Perry Zurn, Curiosity and Power: The Politics of Inquiry – University of Minnesota Press, March 2021
Curiosity is political. Who is curious, when, and how reflects the social values and power structures of a given society. In Curiosity and Power, Perry Zurn explores the political philosophy of curiosity, staking the groundbreaking claim that it is a social force—the heartbeat of political resistance and a critical factor in social justice. He argues that the very scaffolding of curiosity is the product of political architectures, and exploring these values and architectures is crucial if we are to better understand, and more ethically navigate, the struggle over inquiry in an unequal world.
Curiosity and Power explores curiosity through the lens of political philosophy—weaving in Nietzsche, Foucault, and Derrida in doing so—and the experience of political marginalization, demonstrating that curiosity is implicated equally in the maintenance of societies and in their transformation. Curiosity plays as central a role in establishing social institutions and fields of inquiry as it does in their deconstruction and in building new forms of political community. Understanding curiosity is critical to understanding politics, and understanding politics is critical to understanding curiosity.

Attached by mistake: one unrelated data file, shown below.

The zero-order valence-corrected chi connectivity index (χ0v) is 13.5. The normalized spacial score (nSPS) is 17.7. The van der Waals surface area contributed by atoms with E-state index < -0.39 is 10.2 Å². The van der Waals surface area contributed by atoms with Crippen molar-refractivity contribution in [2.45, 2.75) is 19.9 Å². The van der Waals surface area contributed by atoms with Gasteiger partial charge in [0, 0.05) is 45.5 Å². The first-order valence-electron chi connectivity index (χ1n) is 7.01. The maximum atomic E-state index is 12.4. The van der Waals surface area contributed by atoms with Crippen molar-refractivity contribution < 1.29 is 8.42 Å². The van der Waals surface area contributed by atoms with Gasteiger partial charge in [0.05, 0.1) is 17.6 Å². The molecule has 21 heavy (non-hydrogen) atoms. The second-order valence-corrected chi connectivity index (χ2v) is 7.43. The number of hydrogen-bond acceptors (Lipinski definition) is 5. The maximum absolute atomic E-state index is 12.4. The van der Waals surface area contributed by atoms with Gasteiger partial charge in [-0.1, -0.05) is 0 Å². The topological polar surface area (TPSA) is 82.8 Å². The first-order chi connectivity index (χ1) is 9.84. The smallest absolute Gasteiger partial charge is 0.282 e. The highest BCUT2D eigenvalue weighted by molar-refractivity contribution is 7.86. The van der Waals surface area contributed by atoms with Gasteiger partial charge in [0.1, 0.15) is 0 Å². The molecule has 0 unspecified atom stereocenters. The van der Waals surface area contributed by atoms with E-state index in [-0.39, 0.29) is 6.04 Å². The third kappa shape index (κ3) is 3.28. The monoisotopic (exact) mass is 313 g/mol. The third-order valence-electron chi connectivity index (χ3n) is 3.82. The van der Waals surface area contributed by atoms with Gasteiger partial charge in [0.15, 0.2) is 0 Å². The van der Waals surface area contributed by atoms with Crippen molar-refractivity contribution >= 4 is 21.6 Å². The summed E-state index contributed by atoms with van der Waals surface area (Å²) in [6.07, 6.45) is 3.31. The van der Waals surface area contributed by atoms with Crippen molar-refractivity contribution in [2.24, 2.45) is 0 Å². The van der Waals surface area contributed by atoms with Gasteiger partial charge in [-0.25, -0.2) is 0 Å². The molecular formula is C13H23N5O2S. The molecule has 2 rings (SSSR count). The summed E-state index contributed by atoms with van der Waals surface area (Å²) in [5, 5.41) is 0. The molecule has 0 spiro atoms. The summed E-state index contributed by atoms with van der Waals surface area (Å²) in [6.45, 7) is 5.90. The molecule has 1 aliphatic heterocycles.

Drawing not only on philosophy and political theory but also on feminist theory, race theory, disability studies, and trans studies, Curiosity and Power tracks curiosity in the structures of political marginalization and resistance—from the Civil Rights Movement to building better social relationships. Curiosity and Power insists that the power of curiosity be recognized and engaged responsibly.
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